A commonly-used prior for penalised regression is the double exponential (DE). In linear regression, use of the DE prior corresponds to the Least Absolute Shrinkage and Selection Operator (LASSO) algorithm (Tibshirani, 1996). For the logistic regression equivalent, we used the Bayesian Binary Regression (BBR) software (Genkin et al., 2007). If the DE scale parameter is large, corresponding to a prior belief that the most likely effect sizes are close to zero, the resulting MAP estimates are often exactly zero thus leading to sparse models. We also considered a generalisation of the DE prior called the Normal-Exponential-Gamma (NEG), implemented in the HyperLASSO (HLASSO) algorithm (Hoggart et al., 2008). The NEG has both shape and scale parameters, and smaller shape values correspond to increasing steepness of the density curve near zero but flatter tails, which is expected to lead to sparse sets of nearly-uncorrelated SNPs.
Genotype imputation using MACH (Li et al., 2006; Li et al., 2009) and the 60 CEU HapMap parents was employed to combine the GoRA study with the Wellcome Trust Case Control Consortium (WTCCC) controls and RA cases (The Wellcome Trust Case Control Consortium, 2007) (Fig. 1A). After quality control (QC), the combined dataset included 2679 RA cases and 3896 controls with genotypes at 6180 SNPs spanning the HLA region. Only 5% of SNPs were genotyped in both WTCCC and GoRA, while 56% of SNPs were not genotyped in either study but entirely imputed from the HapMap (Fig. 1B). The GoRA and HapMap subjects, and about half of the WTCCC controls, had available four-digit HLA-DRB1 alleles; SE and also DRB1*0101, one of the SE alleles, were imputed in the remaining individuals.
We employed penalised regression on the combined dataset to identify a sparse set of uncorrelated SNPs that explains most of the non-DRB1 association with RA. Bootstrapping was implemented to investigate the robustness of the models derived, and the North American Rheumatoid Arthritis Consortium (NARAC) (Plenge et al., 2007) study was used to validate the findings.
The GoRA and WTCCC Studies
GoRA study subjects have previously been described (Vignal et al., 2009). To summarize, DNA samples were available for 1832 subjects, of whom 29 were excluded due to average genotype call-rate < 70%. Cases (n = 845) and controls (n = 958) were all Caucasian from Sheffield, UK. Research ethics committee approval was obtained for the study (SSREC protocol number 02/186), and all participants gave informed consent. After QC, the WTCCC study included 1834 RA cases and 2938 controls (Li et al., 2006), all Caucasians and recruited throughout the UK. Controls were recruited from the 1958 British Birth Cohort (BC58, n = 1480) and the UK Blood Services (n = 1458). The cases for both studies fulfilled the 1987 American College of Rheumatology criteria for RA. The WTCCC “population controls” are unphenotyped, but since RA is rare they are expected to differ little from controls confirmed to be free of RA (McCarthy et al., 2008).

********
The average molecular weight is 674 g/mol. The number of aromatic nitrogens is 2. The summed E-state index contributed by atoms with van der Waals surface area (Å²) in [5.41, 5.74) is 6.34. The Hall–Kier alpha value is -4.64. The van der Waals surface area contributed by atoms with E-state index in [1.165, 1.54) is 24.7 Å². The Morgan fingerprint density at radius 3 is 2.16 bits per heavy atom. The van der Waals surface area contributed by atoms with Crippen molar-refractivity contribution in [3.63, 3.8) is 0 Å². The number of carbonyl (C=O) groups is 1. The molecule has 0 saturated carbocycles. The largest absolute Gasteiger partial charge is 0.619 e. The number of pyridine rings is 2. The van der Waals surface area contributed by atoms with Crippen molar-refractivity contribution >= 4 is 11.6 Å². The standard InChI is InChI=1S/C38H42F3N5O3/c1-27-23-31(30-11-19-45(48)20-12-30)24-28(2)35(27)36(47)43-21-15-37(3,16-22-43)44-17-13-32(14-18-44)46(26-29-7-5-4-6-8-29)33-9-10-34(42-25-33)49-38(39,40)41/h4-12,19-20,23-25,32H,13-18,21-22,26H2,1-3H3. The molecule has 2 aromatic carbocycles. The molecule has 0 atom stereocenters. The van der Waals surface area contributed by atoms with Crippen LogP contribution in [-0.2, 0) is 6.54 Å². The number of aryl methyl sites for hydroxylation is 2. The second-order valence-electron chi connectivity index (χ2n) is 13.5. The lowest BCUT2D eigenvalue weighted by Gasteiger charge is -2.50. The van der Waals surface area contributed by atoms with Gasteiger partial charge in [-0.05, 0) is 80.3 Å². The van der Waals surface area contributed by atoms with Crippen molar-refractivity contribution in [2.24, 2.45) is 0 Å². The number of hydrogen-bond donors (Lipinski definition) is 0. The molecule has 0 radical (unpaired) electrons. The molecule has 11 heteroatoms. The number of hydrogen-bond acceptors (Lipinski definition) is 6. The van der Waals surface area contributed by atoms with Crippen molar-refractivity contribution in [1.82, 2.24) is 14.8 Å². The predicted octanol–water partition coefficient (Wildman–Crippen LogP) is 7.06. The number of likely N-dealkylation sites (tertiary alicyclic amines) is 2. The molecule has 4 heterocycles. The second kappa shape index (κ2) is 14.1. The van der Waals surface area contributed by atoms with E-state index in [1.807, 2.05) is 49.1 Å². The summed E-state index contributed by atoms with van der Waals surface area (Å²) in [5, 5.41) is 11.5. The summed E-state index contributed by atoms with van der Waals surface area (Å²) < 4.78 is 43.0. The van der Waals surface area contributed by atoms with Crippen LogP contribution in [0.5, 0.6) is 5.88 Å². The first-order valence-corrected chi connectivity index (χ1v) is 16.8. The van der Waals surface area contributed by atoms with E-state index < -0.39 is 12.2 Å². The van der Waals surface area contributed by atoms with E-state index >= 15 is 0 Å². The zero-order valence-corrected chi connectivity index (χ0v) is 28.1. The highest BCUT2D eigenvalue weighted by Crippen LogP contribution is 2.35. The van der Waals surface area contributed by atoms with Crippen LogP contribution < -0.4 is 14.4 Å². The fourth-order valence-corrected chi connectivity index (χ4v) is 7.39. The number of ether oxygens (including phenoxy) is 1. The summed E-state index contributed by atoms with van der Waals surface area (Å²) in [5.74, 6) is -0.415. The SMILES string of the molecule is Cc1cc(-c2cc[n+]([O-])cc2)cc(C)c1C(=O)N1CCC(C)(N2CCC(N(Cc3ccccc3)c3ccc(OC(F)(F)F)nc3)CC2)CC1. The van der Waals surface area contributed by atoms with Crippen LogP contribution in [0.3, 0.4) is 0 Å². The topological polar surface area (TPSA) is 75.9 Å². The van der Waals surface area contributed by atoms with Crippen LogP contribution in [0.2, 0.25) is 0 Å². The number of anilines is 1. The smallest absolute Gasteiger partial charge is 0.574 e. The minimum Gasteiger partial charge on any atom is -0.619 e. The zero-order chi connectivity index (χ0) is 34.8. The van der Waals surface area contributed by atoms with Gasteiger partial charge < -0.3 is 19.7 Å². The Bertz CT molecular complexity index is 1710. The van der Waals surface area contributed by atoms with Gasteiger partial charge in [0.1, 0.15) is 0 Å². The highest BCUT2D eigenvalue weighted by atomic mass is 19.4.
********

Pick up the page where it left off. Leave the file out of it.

The case-control ratio differs across the studies. Further, cases and controls were matched on sex in GoRA, but in the WTCCC 75% of cases are female compared with 50% of controls. We thus included in all regression models two binary variables indicating (1) whether the subject was male and from the WTCCC study (maleWT) and (2) whether the subject was female and from the WTCCC (femWT).
SNP and HLA Genotyping
Genotype data included SNPs from the GoRA, WTCCC and Phase II HapMap samples located within the extended HLA region from position 28808331 to 33458152 (NCBI35) (Horton et al., 2004) and that passed quality control in the different studies. The GoRA samples were genotyped at 2302 SNPs from the Illumina MHC panel chosen for uniform coverage except for additional SNP density near or within exons. The WTCCC samples were genotyped at 1193 HLA SNPs using Affymetrix SNP Array 5.0. The HapMap samples were genotyped at 9738 HLA SNPs. High resolution (4-digit) HLA-DRB1 typing was also available for the GoRA and HapMap samples and for the BC58 WTCCC controls (Power & Elliott, 2006). Due to the complexity of typing HLA loci, some subjects had only one DRB1 allele reported and were re-coded as missing. If only 2-digit resolution was available, we used the “allele code tool” of the National Marrow Donor Program (http://bioinformatics.nmdp.org/HLA/hla_res_idx.html) to see if all 4-digit possibilities were of the same SE class; if so the allele was coded accordingly and otherwise as missing. Overall, 842 GoRA cases, 957 GoRA controls, 1327 BC58 WTCCC controls and 48 CEU HapMap subjects were assigned DRB1 genotypes.